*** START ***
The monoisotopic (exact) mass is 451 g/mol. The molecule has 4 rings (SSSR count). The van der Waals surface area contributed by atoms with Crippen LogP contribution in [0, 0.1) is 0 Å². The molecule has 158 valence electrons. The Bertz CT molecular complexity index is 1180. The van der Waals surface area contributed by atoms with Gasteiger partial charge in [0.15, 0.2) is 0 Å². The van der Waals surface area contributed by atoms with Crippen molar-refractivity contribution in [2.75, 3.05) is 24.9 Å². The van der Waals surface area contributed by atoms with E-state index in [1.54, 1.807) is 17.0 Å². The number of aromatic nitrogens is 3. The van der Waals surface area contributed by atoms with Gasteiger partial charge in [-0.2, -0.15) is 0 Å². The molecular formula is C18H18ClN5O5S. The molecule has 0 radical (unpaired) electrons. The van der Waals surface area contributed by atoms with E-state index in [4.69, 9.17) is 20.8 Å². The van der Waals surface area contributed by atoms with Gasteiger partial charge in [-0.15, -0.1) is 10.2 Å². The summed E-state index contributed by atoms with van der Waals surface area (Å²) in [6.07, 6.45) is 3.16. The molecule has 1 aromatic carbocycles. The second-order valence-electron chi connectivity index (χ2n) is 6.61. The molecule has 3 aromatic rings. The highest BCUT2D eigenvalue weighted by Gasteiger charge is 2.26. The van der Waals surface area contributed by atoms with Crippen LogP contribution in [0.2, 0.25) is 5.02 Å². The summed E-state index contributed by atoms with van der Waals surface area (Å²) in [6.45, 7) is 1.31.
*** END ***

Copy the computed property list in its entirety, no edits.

The monoisotopic (exact) mass is 451 g/mol. The molecule has 4 rings (SSSR count). The van der Waals surface area contributed by atoms with Crippen LogP contribution in [0, 0.1) is 0 Å². The molecule has 158 valence electrons. The Bertz CT molecular complexity index is 1180. The van der Waals surface area contributed by atoms with Gasteiger partial charge in [0.15, 0.2) is 0 Å². The van der Waals surface area contributed by atoms with Crippen molar-refractivity contribution in [2.75, 3.05) is 24.9 Å². The van der Waals surface area contributed by atoms with E-state index in [1.54, 1.807) is 17.0 Å². The number of aromatic nitrogens is 3. The van der Waals surface area contributed by atoms with Gasteiger partial charge in [-0.2, -0.15) is 0 Å². The molecular formula is C18H18ClN5O5S. The molecule has 0 radical (unpaired) electrons. The van der Waals surface area contributed by atoms with E-state index in [4.69, 9.17) is 20.8 Å². The van der Waals surface area contributed by atoms with Gasteiger partial charge in [-0.15, -0.1) is 10.2 Å². The summed E-state index contributed by atoms with van der Waals surface area (Å²) in [6.07, 6.45) is 3.16. The molecule has 1 aromatic carbocycles. The second-order valence-electron chi connectivity index (χ2n) is 6.61. The molecule has 3 aromatic rings. The highest BCUT2D eigenvalue weighted by Gasteiger charge is 2.26. The van der Waals surface area contributed by atoms with Crippen LogP contribution in [0.2, 0.25) is 5.02 Å². The summed E-state index contributed by atoms with van der Waals surface area (Å²) in [6.45, 7) is 1.31.